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Mantua of the Month – April 2020

Each month I will be doing a short feature on a gown that catches my fancy as part of the ‘Mantua of the Month’ feature on my blog page. For April 2020, I have chosen this Court Mantua, which was featured in an exhibition last year entitled ‘A Dress Fit for a King’ at theContinue reading “Mantua of the Month – April 2020”

Women’s History Month 2020 – on this day tweets

Following Women’s History Month 2020, I thought it would be useful to collate my ‘on this day’ tweets into one place with added references. There were significant breaks, particularly in the first part of the month, when I was observing the digital picket in support of the UCU strike. However, by the end of theContinue reading “Women’s History Month 2020 – on this day tweets”

Mantua of the Month – March 2020

Mantua of the Month is a fun feature on my blog page, which draws attention to the material culture of the seventeenth and eighteenth centuries. The first mantua to be featured (admittedly I am publishing this a little late!) is this Court dress, c. 1750 from The Metropolitan Museum of Art in New York, alsoContinue reading “Mantua of the Month – March 2020”

Margaret Lendall (fl. 1660 – 1668)

Margaret Lendall was a Haberdashers’ Company apprentice milliner/lace-seller who worked on the Royal Exchange in 1660s London. In October 1660, orphaned siblings Margaret and Robert Lendall petitioned Charles II, asking him to ‘comisserate theire present suffering condition and to allow them a subsistence dureing theire minoritie’.[1] Their father, Captain Robert Lendall, had ‘endeavored to manifest hisContinue reading “Margaret Lendall (fl. 1660 – 1668)”

Unbound Exhibition at Two Temple Place

* This review was written before Unbound was closed due to recent events. I have decided to publish it to celebrate the work that went into the exhibition. Two Temple Place is an imposing building, and it has the added advantages of being free to visit, with a great shop and cafe. Their exhibition Unbound:Continue reading “Unbound Exhibition at Two Temple Place”

Mary Marsden #HerBook

The Twitter hashtag #HerBook and blog Early Modern Female Book Ownership have revealed much about early modern women’s literacy, their reading habits and book ownership, and it seems particularly fitting to promote the growing scholarship on these aspects of women’s history on International Women’s Day. I was recently fortunate enough to find an eighteenth-century bookContinue reading “Mary Marsden #HerBook”

Welcome to A Fashionable Business – Launch for Women’s History Month

Women’s History Month 2020 has arrived and I am thrilled to launch my new blog: A Fashionable Business to celebrate the myriad contributions that women made to the social, economic, and cultural history of early modern London. My PhD project officially began at Birkbeck in Autumn 2016 but I first became interested in the historyContinue reading “Welcome to A Fashionable Business – Launch for Women’s History Month”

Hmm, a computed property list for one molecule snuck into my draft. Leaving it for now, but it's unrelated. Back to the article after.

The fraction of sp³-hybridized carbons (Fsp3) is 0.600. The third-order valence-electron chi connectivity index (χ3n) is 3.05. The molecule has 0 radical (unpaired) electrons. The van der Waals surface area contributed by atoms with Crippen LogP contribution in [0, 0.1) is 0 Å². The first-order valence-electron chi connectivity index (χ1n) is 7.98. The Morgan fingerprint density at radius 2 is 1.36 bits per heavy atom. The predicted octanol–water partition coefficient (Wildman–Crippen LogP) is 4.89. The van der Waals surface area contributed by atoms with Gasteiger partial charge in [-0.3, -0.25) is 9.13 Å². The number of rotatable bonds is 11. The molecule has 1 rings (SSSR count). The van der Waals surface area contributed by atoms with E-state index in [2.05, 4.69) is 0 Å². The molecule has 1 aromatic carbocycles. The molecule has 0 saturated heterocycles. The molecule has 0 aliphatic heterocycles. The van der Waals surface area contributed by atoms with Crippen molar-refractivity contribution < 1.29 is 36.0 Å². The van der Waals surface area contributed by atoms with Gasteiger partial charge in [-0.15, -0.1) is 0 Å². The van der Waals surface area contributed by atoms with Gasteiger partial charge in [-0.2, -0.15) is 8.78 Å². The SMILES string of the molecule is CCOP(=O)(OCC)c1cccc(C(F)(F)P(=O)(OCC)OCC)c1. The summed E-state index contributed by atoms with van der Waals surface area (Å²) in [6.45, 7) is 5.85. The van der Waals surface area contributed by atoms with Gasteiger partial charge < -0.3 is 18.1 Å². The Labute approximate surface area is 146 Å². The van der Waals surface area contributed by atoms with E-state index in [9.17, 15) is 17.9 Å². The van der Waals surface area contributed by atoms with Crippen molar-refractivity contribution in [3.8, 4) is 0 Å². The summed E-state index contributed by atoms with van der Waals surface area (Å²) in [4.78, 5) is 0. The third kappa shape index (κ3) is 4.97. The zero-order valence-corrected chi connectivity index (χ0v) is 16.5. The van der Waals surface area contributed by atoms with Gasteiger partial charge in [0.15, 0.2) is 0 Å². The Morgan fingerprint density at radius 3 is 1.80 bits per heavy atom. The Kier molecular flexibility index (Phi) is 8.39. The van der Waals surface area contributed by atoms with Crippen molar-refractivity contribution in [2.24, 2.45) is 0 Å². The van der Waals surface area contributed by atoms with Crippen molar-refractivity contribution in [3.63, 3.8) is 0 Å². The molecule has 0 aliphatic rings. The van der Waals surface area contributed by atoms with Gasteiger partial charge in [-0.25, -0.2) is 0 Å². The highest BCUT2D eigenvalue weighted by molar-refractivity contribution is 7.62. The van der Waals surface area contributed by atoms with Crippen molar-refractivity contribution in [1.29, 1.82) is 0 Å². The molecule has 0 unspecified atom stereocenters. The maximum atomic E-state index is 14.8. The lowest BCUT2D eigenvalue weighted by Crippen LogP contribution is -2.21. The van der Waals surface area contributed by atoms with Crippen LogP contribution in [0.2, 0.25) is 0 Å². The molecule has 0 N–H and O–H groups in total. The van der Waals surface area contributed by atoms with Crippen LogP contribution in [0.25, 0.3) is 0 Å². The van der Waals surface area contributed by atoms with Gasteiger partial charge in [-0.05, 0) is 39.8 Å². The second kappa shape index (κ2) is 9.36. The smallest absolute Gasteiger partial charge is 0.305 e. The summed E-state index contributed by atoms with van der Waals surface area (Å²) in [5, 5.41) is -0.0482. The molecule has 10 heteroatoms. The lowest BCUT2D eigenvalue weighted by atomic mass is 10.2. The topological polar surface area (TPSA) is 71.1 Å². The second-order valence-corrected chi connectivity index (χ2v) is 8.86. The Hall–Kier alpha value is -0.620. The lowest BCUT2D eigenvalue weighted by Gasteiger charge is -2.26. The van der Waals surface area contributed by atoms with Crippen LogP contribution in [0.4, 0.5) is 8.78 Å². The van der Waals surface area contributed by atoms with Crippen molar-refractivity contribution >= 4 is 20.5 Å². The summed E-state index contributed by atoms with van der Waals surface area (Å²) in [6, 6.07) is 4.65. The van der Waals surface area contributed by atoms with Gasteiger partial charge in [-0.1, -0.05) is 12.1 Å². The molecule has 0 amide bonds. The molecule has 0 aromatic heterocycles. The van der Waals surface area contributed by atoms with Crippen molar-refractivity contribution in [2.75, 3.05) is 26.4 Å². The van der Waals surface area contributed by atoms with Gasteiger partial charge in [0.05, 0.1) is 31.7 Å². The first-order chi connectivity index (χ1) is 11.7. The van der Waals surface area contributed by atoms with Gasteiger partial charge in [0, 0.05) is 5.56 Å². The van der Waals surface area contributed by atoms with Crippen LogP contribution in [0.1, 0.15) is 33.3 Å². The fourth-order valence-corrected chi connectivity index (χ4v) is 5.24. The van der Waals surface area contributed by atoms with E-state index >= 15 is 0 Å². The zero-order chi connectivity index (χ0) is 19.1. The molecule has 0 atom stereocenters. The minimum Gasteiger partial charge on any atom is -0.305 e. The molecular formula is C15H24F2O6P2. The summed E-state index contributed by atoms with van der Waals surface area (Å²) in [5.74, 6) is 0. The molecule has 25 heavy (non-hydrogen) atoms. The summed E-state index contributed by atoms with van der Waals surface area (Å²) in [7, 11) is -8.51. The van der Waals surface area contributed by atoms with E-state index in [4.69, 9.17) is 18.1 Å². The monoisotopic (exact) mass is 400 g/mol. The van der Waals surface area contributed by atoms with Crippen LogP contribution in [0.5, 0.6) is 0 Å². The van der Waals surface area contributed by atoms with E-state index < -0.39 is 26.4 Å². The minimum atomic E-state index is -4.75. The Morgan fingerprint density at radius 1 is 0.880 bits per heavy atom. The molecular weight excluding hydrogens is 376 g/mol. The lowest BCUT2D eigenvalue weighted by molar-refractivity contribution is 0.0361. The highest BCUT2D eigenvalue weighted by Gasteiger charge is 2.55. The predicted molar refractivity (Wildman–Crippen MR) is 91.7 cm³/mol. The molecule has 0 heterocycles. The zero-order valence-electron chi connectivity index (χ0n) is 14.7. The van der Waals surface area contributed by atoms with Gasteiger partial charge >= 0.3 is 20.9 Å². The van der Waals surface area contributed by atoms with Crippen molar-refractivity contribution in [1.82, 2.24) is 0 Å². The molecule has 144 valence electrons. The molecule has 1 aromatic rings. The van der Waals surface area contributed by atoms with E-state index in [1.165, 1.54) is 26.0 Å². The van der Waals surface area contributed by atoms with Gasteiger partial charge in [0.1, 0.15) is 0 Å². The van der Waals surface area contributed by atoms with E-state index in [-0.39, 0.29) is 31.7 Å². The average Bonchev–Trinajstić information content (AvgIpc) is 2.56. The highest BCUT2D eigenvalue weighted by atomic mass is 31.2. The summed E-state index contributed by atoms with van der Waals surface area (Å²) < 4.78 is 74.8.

Margaret Marsh (fl. 1723 – 1757)

Margaret Marsh was identified as a ‘Widow and Mantua Maker’ on ‘Saint Albans Street in the Parish of Saint James Westminster’ in her will. She bequeathed £1000 each to her three children, and £100 to her sister Ann Cheshire. To her brother Henry she gave £10 for mourning, plus she forgave ‘all Sums of MoneyContinue reading “Margaret Marsh (fl. 1723 – 1757)”

Mary Reynolds (fl. 1694 – 1720)

Mary Reynolds was a member of the Mercers’ Company, working as a milliner in the City of London in the early eighteenth century. She was the daughter of William Reynolds, a gentleman from Canterbury in Kent and was apprenticed to a widow named Susanna Bolt on 28 September 1694. After she was admitted free ofContinue reading “Mary Reynolds (fl. 1694 – 1720)”

Mary Bassett (fl. 1693 – 1712)

Mary Bassett was a milliner and tenant of the upper floor or ‘pawn’ of the Royal Exchange at the turn of the eighteenth century. Figure 1 shows her name recorded in tax assessments as the tenant of ‘a Shopp’ in the ‘exchange above’ in 1693/4.[1] Figure 1 We can learn more about the array ofContinue reading “Mary Bassett (fl. 1693 – 1712)”

Susanna Kidley-Warren (1642 – 1684)

Susanna Kidley-Warren was a seamstress working on Cheapside in the City of London between 1655 and 1684. She was baptised in Little Birch in Herefordshire on 2 November 1642.[1] The daughter of John Kidley, a gentleman, and his wife Bridget, Susanna Kidley was bound to Edward Moodey, a milliner from St Martin’s Le Grand throughContinue reading “Susanna Kidley-Warren (1642 – 1684)”